This shift from casual running to dedication revealed a new side of me. A side that loved the challenge, the discipline, and the toughness of pushing beyond my limits. My path from the Quayside to the Great North Run start line was a transformation, one run at a time.

run with other competition

The Great North Run transformed my race calendar. It was a colossal challenge, a true test of my mettle as a runner. Training for this half marathon changed everything. My runs became marathons in themselves, my diet was all about fuel, and my social life took a backseat to my training.

As the race neared, I was a bundle of nerves. This was no longer just about reaching the finish line; it was about validating all the sacrifices. The Great North Run was a milestone, a defining moment in my running journey.

Race day was an emotional whirlwind. At the starting line, the atmosphere was electric, charged with the collective energy of thousands. The crowd’s cheers buoyed me as I embarked on the course.

With each mile, I was driven by the support of the spectators and the beauty of the route. The Tyne Bridge, once a familiar backdrop to my runs, stood as a majestic marker of my progress. It wasn’t just the physical distance that I conquered, but also the mental barriers, with determination as my ally.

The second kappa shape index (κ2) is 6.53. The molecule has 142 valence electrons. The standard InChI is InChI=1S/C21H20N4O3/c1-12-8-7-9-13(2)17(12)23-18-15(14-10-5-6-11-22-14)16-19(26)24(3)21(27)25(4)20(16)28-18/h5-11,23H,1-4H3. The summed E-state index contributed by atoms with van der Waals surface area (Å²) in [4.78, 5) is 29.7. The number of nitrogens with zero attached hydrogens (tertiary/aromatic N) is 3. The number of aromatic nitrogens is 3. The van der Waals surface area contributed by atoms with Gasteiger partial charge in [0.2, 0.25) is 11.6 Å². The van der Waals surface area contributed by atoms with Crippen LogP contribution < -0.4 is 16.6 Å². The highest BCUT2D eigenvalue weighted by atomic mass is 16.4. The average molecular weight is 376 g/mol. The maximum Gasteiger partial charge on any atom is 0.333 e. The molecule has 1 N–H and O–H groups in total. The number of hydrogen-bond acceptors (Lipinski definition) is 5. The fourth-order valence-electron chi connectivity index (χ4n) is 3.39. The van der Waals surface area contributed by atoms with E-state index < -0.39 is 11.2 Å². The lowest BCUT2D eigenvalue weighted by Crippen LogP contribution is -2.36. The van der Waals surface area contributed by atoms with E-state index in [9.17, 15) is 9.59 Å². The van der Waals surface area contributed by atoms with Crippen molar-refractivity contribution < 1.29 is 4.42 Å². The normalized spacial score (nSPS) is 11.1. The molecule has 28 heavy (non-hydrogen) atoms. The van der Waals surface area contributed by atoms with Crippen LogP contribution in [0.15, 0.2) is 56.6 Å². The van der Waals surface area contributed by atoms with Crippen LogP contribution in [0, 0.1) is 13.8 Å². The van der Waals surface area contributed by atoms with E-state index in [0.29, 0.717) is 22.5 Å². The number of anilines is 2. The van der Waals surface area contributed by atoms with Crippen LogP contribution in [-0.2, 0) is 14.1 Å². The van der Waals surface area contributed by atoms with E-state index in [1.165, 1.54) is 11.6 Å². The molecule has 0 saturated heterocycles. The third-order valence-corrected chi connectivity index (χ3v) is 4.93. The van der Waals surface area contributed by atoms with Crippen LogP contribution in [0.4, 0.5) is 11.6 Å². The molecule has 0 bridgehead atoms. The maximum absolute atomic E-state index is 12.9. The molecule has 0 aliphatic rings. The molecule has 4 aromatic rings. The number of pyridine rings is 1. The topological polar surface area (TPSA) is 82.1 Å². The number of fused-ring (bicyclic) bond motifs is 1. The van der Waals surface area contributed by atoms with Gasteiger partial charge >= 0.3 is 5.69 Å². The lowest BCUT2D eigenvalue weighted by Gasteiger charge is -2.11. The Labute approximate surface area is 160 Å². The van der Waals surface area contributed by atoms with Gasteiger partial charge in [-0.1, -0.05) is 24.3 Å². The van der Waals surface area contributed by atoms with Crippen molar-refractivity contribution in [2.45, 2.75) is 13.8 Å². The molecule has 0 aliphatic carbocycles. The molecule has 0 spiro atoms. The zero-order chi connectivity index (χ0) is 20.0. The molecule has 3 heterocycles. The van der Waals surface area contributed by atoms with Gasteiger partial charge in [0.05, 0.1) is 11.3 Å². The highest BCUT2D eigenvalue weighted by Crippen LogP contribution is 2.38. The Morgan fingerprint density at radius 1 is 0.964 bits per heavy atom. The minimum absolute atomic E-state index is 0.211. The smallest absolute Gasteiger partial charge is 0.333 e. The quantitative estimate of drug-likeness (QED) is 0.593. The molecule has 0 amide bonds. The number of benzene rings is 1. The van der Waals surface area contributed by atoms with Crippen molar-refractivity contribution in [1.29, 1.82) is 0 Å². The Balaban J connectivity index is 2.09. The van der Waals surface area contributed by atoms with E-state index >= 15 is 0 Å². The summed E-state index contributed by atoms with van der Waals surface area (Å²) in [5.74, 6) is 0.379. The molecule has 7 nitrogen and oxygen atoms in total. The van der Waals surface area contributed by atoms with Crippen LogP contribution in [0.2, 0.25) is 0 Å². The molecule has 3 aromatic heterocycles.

Crossing the finish line was indescribable. I was a mix of fatigue and triumph. The Great North Run had pushed me to my limits, yet I had triumphed, exceeding my own expectations.

The moment it became a clear goal

finally, I finish the run

That finish line marked a new beginning. The half marathon was a conquered summit, and in its wake, a new challenge emerged: the full marathon. The Great North Run ignited a passion to go further, to scale new heights. The Newcastle Marathon awaited – a new goal that beckoned. My evolution from a casual runner to a marathon hopeful was in full swing, and there was no turning back.

Choosing to run the Newcastle Marathon was a thoughtful decision. It was born from deep contemplation and a bit of euphoria after my last race. I wondered, “I’ve done 13.1 miles; can I handle 26.2?” It was a bold thought, but I set that goal amidst a mix of pride and aspiration.